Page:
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Unscientific, not guaranteed to be representative, age versus modelled era poll

Age RTL Kit Remember Nostalgia Era Period Modelled Modeled



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Poll: Enthusiast age versus modelled era, unscientific poll (387 member(s) have cast votes)

What is your age?

  1. Under 15 (1 votes [0.26%])

    Percentage of vote: 0.26%

  2. 15-19 (7 votes [1.81%])

    Percentage of vote: 1.81%

  3. 20-24 (9 votes [2.33%])

    Percentage of vote: 2.33%

  4. Voted 25-29 (9 votes [2.33%])

    Percentage of vote: 2.33%

  5. 30-34 (21 votes [5.43%])

    Percentage of vote: 5.43%

  6. 35-39 (20 votes [5.17%])

    Percentage of vote: 5.17%

  7. 40-44 (27 votes [6.98%])

    Percentage of vote: 6.98%

  8. Voted 45-49 (45 votes [11.63%])

    Percentage of vote: 11.63%

  9. 50-54 (68 votes [17.57%])

    Percentage of vote: 17.57%

  10. 55-59 (55 votes [14.21%])

    Percentage of vote: 14.21%

  11. 60-64 (41 votes [10.59%])

    Percentage of vote: 10.59%

  12. 65-69 (49 votes [12.66%])

    Percentage of vote: 12.66%

  13. 70-74 (29 votes [7.49%])

    Percentage of vote: 7.49%

  14. 75-79 (3 votes [0.78%])

    Percentage of vote: 0.78%

  15. 80-84 (1 votes [0.26%])

    Percentage of vote: 0.26%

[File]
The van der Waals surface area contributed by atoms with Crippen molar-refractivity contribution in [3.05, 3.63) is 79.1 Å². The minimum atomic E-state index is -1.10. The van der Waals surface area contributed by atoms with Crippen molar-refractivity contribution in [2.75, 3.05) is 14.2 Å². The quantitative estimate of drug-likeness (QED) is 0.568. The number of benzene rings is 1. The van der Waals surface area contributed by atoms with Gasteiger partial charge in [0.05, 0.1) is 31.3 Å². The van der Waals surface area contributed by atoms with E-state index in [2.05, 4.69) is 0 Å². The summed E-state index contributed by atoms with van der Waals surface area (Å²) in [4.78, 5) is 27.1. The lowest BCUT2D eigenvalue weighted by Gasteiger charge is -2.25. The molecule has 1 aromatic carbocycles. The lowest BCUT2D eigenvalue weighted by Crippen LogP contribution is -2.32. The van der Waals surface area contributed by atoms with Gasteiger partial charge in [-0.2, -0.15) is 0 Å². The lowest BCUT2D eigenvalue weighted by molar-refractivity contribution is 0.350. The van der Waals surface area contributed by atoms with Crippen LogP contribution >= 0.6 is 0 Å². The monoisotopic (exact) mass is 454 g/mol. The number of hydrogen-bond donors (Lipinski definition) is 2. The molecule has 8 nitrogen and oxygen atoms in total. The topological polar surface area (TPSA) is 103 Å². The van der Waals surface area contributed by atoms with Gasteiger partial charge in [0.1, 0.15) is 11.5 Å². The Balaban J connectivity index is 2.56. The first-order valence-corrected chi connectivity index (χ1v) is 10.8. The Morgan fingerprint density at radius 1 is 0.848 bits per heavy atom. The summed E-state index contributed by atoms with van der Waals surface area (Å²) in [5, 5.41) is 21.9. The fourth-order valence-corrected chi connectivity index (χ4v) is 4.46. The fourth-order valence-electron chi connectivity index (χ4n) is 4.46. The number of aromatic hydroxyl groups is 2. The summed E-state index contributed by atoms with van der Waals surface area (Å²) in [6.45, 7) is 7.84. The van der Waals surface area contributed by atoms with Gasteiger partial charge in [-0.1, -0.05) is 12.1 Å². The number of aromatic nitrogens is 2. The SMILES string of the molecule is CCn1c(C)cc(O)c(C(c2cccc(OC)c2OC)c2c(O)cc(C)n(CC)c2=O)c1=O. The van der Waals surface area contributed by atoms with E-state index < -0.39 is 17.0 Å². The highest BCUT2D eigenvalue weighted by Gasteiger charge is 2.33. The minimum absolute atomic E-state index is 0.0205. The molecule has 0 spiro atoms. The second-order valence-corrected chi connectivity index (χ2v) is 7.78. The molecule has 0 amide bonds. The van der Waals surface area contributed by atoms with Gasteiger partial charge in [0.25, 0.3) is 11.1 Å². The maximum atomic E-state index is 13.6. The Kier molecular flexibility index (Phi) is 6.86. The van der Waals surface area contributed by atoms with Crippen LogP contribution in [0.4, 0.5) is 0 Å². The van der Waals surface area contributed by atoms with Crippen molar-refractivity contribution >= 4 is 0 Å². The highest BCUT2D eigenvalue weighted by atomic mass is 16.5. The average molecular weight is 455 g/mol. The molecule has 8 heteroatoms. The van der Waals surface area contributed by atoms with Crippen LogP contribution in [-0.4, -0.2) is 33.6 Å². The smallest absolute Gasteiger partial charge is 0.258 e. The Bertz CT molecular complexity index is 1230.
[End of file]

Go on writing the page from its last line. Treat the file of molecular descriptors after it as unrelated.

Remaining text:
16. 85-89 (1 votes [0.26%])

    Percentage of vote: 0.26%

  17. 90 and over (1 votes [0.26%])

    Percentage of vote: 0.26%

What eras do you model? (You may choose more than one.)

  1. Voted Pioneering (1804-1874) (10 votes [1.24%])

    Percentage of vote: 1.24%

  2. Voted Pre-Grouping (1875-1922) (77 votes [9.54%])

    Percentage of vote: 9.54%

  3. Voted Grouping (1923-1947) (118 votes [14.62%])

    Percentage of vote: 14.62%

  4. BR early crest (1948-1956) (123 votes [15.24%])

    Percentage of vote: 15.24%

  5. BR late crest (1957-1966) (172 votes [21.31%])

    Percentage of vote: 21.31%

  6. Voted BR Blue - Pre TOPS (1967-1971) (71 votes [8.80%])

    Percentage of vote: 8.80%

  7. Voted BR Blue - TOPS (1972-1982) (92 votes [11.40%])

    Percentage of vote: 11.40%

  8. Voted Sectorisation (1983-1994) (63 votes [7.81%])

    Percentage of vote: 7.81%

  9. Privatisation (1995-2017) (49 votes [6.07%])

    Percentage of vote: 6.07%

  10. Contemporary (2018) (21 votes [2.60%])

    Percentage of vote: 2.60%

  11. No preference (11 votes [1.36%])

    Percentage of vote: 1.36%

What ONE era best describes your preferred subject?

  1. Pioneering (1804-1874) (3 votes [0.78%])

    Percentage of vote: 0.78%

  2. Voted Pre-Grouping (1875-1922) (50 votes [12.92%])

    Percentage of vote: 12.92%

  3. Grouping (1923-1947) (64 votes [16.54%])

    Percentage of vote: 16.54%

  4. BR early crest (1948-1956) (46 votes [11.89%])

    Percentage of vote: 11.89%

  5. BR late crest (1957-1966) (90 votes [23.26%])

    Percentage of vote: 23.26%

  6. Voted BR Blue - Pre TOPS (1967-1971) (17 votes [4.39%])